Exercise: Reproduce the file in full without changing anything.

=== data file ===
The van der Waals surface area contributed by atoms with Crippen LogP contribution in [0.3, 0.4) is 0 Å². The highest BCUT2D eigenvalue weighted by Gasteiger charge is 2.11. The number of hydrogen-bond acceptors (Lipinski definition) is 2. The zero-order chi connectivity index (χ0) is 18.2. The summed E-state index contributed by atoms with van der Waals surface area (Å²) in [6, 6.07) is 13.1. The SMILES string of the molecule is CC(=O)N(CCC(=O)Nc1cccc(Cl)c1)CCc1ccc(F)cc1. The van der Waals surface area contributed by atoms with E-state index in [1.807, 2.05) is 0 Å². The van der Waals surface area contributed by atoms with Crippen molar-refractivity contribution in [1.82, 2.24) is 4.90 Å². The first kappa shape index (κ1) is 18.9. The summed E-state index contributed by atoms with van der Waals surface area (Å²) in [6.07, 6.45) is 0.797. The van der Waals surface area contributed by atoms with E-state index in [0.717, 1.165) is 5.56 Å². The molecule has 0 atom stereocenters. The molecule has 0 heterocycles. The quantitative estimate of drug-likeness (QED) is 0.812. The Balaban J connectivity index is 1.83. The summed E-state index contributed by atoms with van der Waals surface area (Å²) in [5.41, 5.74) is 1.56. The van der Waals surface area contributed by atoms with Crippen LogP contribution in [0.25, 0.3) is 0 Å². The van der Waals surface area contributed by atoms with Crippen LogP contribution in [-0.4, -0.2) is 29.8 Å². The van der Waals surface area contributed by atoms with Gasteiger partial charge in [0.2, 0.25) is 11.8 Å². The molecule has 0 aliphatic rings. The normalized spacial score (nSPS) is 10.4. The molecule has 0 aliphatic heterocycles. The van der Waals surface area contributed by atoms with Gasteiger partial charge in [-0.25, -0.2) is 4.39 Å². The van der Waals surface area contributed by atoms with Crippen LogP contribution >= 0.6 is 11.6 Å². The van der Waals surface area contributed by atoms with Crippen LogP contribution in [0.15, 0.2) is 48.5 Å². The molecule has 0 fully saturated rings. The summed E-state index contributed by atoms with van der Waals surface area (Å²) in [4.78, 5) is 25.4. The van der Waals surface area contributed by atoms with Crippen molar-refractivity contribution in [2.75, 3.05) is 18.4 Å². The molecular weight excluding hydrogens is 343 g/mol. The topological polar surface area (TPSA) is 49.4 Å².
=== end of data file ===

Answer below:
The van der Waals surface area contributed by atoms with Crippen LogP contribution in [0.3, 0.4) is 0 Å². The highest BCUT2D eigenvalue weighted by Gasteiger charge is 2.11. The number of hydrogen-bond acceptors (Lipinski definition) is 2. The zero-order chi connectivity index (χ0) is 18.2. The summed E-state index contributed by atoms with van der Waals surface area (Å²) in [6, 6.07) is 13.1. The SMILES string of the molecule is CC(=O)N(CCC(=O)Nc1cccc(Cl)c1)CCc1ccc(F)cc1. The van der Waals surface area contributed by atoms with E-state index in [1.807, 2.05) is 0 Å². The van der Waals surface area contributed by atoms with Crippen molar-refractivity contribution in [1.82, 2.24) is 4.90 Å². The first kappa shape index (κ1) is 18.9. The summed E-state index contributed by atoms with van der Waals surface area (Å²) in [6.07, 6.45) is 0.797. The van der Waals surface area contributed by atoms with E-state index in [0.717, 1.165) is 5.56 Å². The molecule has 0 atom stereocenters. The molecule has 0 heterocycles. The quantitative estimate of drug-likeness (QED) is 0.812. The Balaban J connectivity index is 1.83. The summed E-state index contributed by atoms with van der Waals surface area (Å²) in [5.41, 5.74) is 1.56. The van der Waals surface area contributed by atoms with Crippen LogP contribution in [0.25, 0.3) is 0 Å². The van der Waals surface area contributed by atoms with Crippen LogP contribution in [-0.4, -0.2) is 29.8 Å². The van der Waals surface area contributed by atoms with Gasteiger partial charge in [0.2, 0.25) is 11.8 Å². The molecule has 0 aliphatic rings. The normalized spacial score (nSPS) is 10.4. The molecule has 0 aliphatic heterocycles. The van der Waals surface area contributed by atoms with Gasteiger partial charge in [-0.25, -0.2) is 4.39 Å². The van der Waals surface area contributed by atoms with Crippen LogP contribution >= 0.6 is 11.6 Å². The van der Waals surface area contributed by atoms with Crippen LogP contribution in [0.15, 0.2) is 48.5 Å². The molecule has 0 fully saturated rings. The summed E-state index contributed by atoms with van der Waals surface area (Å²) in [4.78, 5) is 25.4. The van der Waals surface area contributed by atoms with Crippen molar-refractivity contribution in [2.75, 3.05) is 18.4 Å². The molecular weight excluding hydrogens is 343 g/mol. The topological polar surface area (TPSA) is 49.4 Å².